Was cheating encouraged by a former elementary school principal? Was the story fabricated by a group of teachers seeking to get the principal out of her office? Or was it two teachers cheating on their own will?
Those were the questions asked at an evidentiary hearing today in Mobile County Circuit Court in a lawsuit filed against Mobile County Public School System by Iesha Williams, the former principal of Holloway Elementary School.
MCPSS launched an investigation into cheating allegations at Holloway Elementary School in April 2012. The findings resulted in the termination of two teachers — Terri Kelly and Renae Pesant — and placing former principal Iesha Williams on paid administrative leave effective June 24, 2013, and then ultimately firing her.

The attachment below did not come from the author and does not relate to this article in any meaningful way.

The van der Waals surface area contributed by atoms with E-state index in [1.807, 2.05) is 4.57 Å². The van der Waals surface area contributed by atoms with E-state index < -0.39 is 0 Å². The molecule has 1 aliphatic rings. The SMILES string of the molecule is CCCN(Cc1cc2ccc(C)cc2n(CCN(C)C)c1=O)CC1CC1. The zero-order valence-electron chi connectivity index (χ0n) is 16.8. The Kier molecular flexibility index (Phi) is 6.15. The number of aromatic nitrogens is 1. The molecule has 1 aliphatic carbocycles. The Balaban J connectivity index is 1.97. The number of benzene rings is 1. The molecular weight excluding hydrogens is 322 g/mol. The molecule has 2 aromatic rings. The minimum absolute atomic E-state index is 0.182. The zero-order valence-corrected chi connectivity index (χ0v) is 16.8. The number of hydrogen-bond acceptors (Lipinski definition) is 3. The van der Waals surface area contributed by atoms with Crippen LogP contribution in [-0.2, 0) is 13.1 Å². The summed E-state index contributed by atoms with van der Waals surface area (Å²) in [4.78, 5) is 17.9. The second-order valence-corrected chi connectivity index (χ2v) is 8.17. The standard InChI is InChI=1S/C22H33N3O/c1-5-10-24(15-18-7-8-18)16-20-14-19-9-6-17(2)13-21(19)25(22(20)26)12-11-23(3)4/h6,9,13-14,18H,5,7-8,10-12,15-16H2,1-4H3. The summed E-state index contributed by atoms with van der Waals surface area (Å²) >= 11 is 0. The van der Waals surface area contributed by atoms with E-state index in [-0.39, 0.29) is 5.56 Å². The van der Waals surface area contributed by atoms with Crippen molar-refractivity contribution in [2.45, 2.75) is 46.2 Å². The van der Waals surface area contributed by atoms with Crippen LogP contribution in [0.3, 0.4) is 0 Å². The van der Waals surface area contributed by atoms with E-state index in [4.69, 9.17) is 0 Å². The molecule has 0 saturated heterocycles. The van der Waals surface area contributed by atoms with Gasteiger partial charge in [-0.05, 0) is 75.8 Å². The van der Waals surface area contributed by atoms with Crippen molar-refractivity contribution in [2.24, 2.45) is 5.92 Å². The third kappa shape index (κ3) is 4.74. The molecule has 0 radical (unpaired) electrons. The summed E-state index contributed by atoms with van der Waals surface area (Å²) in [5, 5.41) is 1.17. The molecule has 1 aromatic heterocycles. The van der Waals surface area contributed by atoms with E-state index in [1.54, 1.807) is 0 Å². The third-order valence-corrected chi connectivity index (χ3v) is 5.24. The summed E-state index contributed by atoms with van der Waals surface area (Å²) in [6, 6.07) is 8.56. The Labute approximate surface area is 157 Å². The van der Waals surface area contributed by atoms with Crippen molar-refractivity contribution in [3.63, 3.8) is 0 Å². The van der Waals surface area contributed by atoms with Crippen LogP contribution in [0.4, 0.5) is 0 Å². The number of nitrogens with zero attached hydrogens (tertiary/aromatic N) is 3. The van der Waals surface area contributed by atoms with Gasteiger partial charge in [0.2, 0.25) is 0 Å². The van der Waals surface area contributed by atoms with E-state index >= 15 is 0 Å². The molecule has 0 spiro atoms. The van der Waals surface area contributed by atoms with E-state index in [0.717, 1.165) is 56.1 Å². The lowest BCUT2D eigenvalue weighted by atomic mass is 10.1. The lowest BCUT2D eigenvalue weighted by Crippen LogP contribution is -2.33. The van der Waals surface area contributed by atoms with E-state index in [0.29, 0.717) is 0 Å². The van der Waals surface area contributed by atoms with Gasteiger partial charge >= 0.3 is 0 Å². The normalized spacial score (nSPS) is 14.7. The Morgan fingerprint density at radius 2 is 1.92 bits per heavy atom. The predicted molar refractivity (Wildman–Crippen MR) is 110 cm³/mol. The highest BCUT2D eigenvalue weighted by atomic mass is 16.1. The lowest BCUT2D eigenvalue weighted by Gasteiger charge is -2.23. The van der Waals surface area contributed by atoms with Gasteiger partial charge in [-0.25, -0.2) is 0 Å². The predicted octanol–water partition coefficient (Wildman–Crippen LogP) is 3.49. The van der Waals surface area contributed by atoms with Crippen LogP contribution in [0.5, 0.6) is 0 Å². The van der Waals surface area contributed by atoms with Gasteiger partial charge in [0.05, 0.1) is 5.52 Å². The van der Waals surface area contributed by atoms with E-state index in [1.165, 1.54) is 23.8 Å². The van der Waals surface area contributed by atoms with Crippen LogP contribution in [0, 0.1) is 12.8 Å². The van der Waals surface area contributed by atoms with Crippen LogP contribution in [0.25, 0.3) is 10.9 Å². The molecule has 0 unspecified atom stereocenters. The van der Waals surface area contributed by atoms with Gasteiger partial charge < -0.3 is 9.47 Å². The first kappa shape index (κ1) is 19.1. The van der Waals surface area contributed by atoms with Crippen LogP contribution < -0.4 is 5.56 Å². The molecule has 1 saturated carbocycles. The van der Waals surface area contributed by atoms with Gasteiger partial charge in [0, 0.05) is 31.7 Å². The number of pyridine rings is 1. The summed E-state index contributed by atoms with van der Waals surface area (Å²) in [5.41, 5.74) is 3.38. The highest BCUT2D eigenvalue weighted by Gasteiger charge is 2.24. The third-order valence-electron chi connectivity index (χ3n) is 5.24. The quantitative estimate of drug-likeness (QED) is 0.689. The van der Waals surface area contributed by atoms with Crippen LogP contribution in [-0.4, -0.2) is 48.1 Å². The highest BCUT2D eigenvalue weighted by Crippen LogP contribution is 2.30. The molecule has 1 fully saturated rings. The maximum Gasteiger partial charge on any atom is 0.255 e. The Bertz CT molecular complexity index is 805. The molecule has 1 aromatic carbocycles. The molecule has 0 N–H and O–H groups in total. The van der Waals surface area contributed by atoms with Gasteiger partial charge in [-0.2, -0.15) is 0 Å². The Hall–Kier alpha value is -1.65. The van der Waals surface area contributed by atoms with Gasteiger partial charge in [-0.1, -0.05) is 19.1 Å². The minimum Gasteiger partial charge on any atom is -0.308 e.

MCPSS terminated Williams because they allege she encouraged teachers to cheat on the Alabama Reading and Mathematics Test (ARMT) and the system’s End of the Quarter Tests (EQTs).
Now Williams is fighting in court to get her job back.
She filed the lawsuit against the MCPSS saying she was fired for something she didn’t do. During the Oct. 11 evidentiary hearing, it became clear there were not just two sides to this story, but at least three.
A group of teachers at Holloway and the MCPSS maintain Williams told teachers the class had to perform to at least an 80 percent standard … by whatever means necessary.